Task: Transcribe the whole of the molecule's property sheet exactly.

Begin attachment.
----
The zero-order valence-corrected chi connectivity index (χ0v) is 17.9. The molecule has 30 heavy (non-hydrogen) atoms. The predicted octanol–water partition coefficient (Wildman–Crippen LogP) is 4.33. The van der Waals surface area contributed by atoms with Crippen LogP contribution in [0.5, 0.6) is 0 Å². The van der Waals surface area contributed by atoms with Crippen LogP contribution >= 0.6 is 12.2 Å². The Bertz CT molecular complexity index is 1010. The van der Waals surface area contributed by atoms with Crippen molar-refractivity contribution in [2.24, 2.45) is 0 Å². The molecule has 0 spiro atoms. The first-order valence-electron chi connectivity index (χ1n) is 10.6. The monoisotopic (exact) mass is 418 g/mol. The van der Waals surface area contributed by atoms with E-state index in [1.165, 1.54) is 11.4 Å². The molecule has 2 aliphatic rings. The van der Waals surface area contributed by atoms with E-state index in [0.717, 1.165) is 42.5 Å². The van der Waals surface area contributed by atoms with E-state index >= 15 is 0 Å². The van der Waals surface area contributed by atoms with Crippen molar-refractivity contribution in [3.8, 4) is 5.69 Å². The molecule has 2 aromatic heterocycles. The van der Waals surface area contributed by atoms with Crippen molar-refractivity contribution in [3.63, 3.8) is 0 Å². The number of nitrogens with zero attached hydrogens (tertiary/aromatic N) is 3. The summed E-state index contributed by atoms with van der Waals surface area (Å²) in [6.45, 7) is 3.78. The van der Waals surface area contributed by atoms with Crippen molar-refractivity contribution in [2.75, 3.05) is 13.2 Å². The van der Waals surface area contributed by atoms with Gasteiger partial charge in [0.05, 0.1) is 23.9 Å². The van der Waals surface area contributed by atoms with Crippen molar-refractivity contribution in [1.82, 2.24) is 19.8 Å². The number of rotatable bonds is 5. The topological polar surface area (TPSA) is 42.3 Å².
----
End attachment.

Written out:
The zero-order valence-corrected chi connectivity index (χ0v) is 17.9. The molecule has 30 heavy (non-hydrogen) atoms. The predicted octanol–water partition coefficient (Wildman–Crippen LogP) is 4.33. The van der Waals surface area contributed by atoms with Crippen LogP contribution in [0.5, 0.6) is 0 Å². The van der Waals surface area contributed by atoms with Crippen LogP contribution >= 0.6 is 12.2 Å². The Bertz CT molecular complexity index is 1010. The van der Waals surface area contributed by atoms with Crippen molar-refractivity contribution in [2.24, 2.45) is 0 Å². The molecule has 0 spiro atoms. The first-order valence-electron chi connectivity index (χ1n) is 10.6. The monoisotopic (exact) mass is 418 g/mol. The van der Waals surface area contributed by atoms with E-state index in [1.165, 1.54) is 11.4 Å². The molecule has 2 aliphatic rings. The van der Waals surface area contributed by atoms with E-state index in [0.717, 1.165) is 42.5 Å². The van der Waals surface area contributed by atoms with E-state index >= 15 is 0 Å². The van der Waals surface area contributed by atoms with Crippen molar-refractivity contribution in [3.8, 4) is 5.69 Å². The molecule has 2 aromatic heterocycles. The van der Waals surface area contributed by atoms with Crippen molar-refractivity contribution in [3.63, 3.8) is 0 Å². The number of nitrogens with zero attached hydrogens (tertiary/aromatic N) is 3. The summed E-state index contributed by atoms with van der Waals surface area (Å²) in [6.45, 7) is 3.78. The van der Waals surface area contributed by atoms with Crippen molar-refractivity contribution in [2.75, 3.05) is 13.2 Å². The van der Waals surface area contributed by atoms with Gasteiger partial charge in [0.05, 0.1) is 23.9 Å². The van der Waals surface area contributed by atoms with Crippen molar-refractivity contribution in [1.82, 2.24) is 19.8 Å². The number of rotatable bonds is 5. The topological polar surface area (TPSA) is 42.3 Å².